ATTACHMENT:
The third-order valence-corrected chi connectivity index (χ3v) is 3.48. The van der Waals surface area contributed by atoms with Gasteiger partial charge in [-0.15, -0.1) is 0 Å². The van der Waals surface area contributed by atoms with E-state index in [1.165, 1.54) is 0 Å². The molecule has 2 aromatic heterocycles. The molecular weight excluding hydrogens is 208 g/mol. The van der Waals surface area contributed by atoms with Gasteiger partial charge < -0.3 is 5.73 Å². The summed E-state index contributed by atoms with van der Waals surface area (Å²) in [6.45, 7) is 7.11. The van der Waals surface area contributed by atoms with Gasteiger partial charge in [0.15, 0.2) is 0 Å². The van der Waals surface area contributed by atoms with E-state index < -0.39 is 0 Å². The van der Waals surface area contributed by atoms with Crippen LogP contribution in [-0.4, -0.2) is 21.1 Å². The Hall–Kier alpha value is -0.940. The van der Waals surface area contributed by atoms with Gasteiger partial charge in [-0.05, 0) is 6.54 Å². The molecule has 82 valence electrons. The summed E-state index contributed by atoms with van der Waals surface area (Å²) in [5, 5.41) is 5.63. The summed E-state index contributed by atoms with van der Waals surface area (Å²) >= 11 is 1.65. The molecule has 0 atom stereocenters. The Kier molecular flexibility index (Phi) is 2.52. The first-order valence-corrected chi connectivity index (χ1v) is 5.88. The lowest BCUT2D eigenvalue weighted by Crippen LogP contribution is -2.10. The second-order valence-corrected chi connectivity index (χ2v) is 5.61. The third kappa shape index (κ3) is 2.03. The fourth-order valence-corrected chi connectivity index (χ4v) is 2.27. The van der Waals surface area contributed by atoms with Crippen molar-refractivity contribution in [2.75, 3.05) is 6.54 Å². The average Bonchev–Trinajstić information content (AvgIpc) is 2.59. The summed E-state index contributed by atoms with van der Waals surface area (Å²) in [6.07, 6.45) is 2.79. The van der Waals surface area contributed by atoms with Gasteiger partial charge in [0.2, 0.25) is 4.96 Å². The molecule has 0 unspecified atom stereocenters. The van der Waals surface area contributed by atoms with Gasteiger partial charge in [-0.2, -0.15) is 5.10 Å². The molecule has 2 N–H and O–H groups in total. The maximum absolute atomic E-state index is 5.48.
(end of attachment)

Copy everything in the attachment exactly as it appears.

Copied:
The third-order valence-corrected chi connectivity index (χ3v) is 3.48. The van der Waals surface area contributed by atoms with Gasteiger partial charge in [-0.15, -0.1) is 0 Å². The van der Waals surface area contributed by atoms with E-state index in [1.165, 1.54) is 0 Å². The molecule has 2 aromatic heterocycles. The molecular weight excluding hydrogens is 208 g/mol. The van der Waals surface area contributed by atoms with Gasteiger partial charge < -0.3 is 5.73 Å². The summed E-state index contributed by atoms with van der Waals surface area (Å²) in [6.45, 7) is 7.11. The van der Waals surface area contributed by atoms with Gasteiger partial charge in [0.15, 0.2) is 0 Å². The van der Waals surface area contributed by atoms with E-state index < -0.39 is 0 Å². The van der Waals surface area contributed by atoms with Crippen LogP contribution in [-0.4, -0.2) is 21.1 Å². The Hall–Kier alpha value is -0.940. The van der Waals surface area contributed by atoms with Gasteiger partial charge in [-0.05, 0) is 6.54 Å². The molecule has 82 valence electrons. The summed E-state index contributed by atoms with van der Waals surface area (Å²) in [5, 5.41) is 5.63. The summed E-state index contributed by atoms with van der Waals surface area (Å²) >= 11 is 1.65. The molecule has 0 atom stereocenters. The Kier molecular flexibility index (Phi) is 2.52. The first-order valence-corrected chi connectivity index (χ1v) is 5.88. The lowest BCUT2D eigenvalue weighted by Crippen LogP contribution is -2.10. The second-order valence-corrected chi connectivity index (χ2v) is 5.61. The third kappa shape index (κ3) is 2.03. The fourth-order valence-corrected chi connectivity index (χ4v) is 2.27. The van der Waals surface area contributed by atoms with Crippen molar-refractivity contribution in [2.75, 3.05) is 6.54 Å². The average Bonchev–Trinajstić information content (AvgIpc) is 2.59. The summed E-state index contributed by atoms with van der Waals surface area (Å²) in [6.07, 6.45) is 2.79. The van der Waals surface area contributed by atoms with Gasteiger partial charge in [0.2, 0.25) is 4.96 Å². The molecule has 0 unspecified atom stereocenters. The van der Waals surface area contributed by atoms with Gasteiger partial charge in [-0.2, -0.15) is 5.10 Å². The molecule has 2 N–H and O–H groups in total. The maximum absolute atomic E-state index is 5.48.